A so-called "natural death" bill that gives terminally ill people the right to order that their lives not be prolonged by artificial means squeaked through the Virginia Senate today by a vote of 21 to 18.
Opponents of the bill, sponsored by Del. Bernard S. Cohen (D-Alexandria) argued that it was unnecessary and could encourage abuses by doctors, who are granted legal immunity under the measure.
Fourteen other states have adopted similar bills.
Sen. Ray L. Garland (R-Roanoke), urged his colleagues to reject the bill, which he said would create "an elaborate legal rigamarole" by attempting to legislate matters of life and death "best left uncodified."
As antiabortion activists who lobbied against the bill watched from the packed gallery, Sen. Joseph V. Gartlan Jr. (D-Fairfax) argued that the immunity provision was "simply too high a price to pay." Another opponent, Sen. John Buchanan (D-Wise), a physician, recounted several of his cases including that of an 80-year-old minister who suffered a heart attack and subsequently "cheated death" after being revived on a respirator.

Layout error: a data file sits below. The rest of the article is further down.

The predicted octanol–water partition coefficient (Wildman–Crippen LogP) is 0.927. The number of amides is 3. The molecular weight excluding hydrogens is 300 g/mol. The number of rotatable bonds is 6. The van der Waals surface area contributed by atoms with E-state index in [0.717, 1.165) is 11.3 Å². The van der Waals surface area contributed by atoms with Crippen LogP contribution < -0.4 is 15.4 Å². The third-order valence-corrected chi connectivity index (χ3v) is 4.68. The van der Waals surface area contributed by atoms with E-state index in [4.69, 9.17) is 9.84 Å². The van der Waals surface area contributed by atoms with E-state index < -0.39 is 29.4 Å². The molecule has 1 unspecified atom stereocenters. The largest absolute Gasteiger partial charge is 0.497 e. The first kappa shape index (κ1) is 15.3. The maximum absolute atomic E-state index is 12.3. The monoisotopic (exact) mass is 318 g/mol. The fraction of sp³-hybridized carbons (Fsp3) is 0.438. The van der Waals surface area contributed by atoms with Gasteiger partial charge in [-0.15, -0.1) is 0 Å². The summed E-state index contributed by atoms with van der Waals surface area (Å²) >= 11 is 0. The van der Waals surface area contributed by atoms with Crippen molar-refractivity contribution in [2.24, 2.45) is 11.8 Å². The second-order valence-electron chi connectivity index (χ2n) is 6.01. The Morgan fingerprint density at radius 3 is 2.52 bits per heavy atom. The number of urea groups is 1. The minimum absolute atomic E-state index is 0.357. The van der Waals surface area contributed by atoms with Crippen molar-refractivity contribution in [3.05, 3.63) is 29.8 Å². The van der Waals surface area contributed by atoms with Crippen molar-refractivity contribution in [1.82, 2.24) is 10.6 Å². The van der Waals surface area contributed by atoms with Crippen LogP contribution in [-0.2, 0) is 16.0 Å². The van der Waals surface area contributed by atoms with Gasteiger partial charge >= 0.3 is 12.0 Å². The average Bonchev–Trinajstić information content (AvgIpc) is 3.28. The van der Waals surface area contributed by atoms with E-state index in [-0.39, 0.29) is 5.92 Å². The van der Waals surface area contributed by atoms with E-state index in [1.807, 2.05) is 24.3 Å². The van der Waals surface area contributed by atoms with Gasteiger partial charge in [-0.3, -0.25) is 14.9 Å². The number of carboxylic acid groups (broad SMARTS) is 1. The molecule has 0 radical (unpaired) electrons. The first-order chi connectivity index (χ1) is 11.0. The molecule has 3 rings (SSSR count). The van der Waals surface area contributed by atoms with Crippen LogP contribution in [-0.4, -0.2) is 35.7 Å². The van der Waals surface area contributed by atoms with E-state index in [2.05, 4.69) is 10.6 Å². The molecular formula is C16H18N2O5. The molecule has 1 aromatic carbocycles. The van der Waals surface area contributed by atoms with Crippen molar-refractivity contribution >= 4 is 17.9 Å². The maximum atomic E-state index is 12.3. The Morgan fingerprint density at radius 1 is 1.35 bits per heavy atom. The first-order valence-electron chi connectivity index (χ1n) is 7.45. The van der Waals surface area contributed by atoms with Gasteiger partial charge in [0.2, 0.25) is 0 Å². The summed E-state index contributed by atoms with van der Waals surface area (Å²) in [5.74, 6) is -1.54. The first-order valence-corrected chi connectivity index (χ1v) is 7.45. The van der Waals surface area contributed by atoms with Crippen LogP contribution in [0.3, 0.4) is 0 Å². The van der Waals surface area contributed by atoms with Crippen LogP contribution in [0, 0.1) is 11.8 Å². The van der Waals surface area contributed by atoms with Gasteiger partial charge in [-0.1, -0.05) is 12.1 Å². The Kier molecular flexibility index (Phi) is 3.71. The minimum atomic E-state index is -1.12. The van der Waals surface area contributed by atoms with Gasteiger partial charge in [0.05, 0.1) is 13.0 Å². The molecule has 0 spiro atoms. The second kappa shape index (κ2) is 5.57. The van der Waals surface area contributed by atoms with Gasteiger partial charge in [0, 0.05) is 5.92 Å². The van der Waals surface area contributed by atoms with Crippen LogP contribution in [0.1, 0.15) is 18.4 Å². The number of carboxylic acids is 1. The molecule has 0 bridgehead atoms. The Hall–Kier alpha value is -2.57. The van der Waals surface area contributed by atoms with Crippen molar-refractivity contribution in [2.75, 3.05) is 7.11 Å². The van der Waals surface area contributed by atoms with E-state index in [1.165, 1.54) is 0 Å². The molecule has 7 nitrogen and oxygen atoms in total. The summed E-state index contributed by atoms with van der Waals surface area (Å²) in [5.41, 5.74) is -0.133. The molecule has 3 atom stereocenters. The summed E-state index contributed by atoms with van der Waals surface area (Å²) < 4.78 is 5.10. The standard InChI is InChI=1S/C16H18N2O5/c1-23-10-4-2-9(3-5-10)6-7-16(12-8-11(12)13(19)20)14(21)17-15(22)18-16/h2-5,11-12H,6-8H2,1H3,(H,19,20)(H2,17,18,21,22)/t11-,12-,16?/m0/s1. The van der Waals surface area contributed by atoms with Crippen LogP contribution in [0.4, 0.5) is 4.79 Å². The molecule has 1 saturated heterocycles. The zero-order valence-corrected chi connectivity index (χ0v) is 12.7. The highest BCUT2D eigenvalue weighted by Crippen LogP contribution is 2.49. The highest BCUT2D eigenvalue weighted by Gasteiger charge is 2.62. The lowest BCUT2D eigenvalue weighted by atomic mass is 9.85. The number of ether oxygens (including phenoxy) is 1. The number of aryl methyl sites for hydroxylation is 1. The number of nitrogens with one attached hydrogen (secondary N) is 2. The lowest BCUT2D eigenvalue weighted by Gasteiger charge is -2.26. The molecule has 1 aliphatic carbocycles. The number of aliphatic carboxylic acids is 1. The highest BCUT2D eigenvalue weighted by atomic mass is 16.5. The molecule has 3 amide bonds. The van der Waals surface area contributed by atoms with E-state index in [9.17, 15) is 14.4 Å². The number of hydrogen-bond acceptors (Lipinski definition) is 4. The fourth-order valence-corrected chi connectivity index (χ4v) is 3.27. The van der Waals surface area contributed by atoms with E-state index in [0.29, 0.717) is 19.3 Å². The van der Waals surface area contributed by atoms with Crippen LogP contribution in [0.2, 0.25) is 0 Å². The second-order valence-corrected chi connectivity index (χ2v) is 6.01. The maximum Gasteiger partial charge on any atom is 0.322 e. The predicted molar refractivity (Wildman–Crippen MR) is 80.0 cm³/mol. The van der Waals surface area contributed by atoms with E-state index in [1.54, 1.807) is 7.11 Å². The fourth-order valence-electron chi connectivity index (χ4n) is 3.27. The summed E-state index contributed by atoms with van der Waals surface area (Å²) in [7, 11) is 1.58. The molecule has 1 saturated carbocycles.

Senate Majority Leader Hunter B. Andrews (D-Hampton) defended the measure, citing its "broad-based support" by the Virginia Medical Society and the Richmond Catholic Diocese, which lobbied unsuccessfully to bar pregnant women from the act. "Let's not kill this bill," he said. "Let's give this right to all those who want this right."
The serious, hour-long debate was lightened by an announcement from Sen. Onico Barker (R-Danville), who said he would abstain from voting under the Senate's conflict of interest rules. Barker is an undertaker.
The Northern Virginia delegation split evenly on the measure, which now goes back to the House for agreement on minor amendments. Democratic Sens. Edward M. Holland of Arlington and Richard L. Saslaw, Adelard L. Brault and Clive DuVal II, all of Fairfax, voted for the bill. Sens. Gartlan, Charles L. Waddell (D-Loudoun), Charles J. Colgan (D-Prince William), and Wiley F. Mitchell (R-Alexandria) voted against it.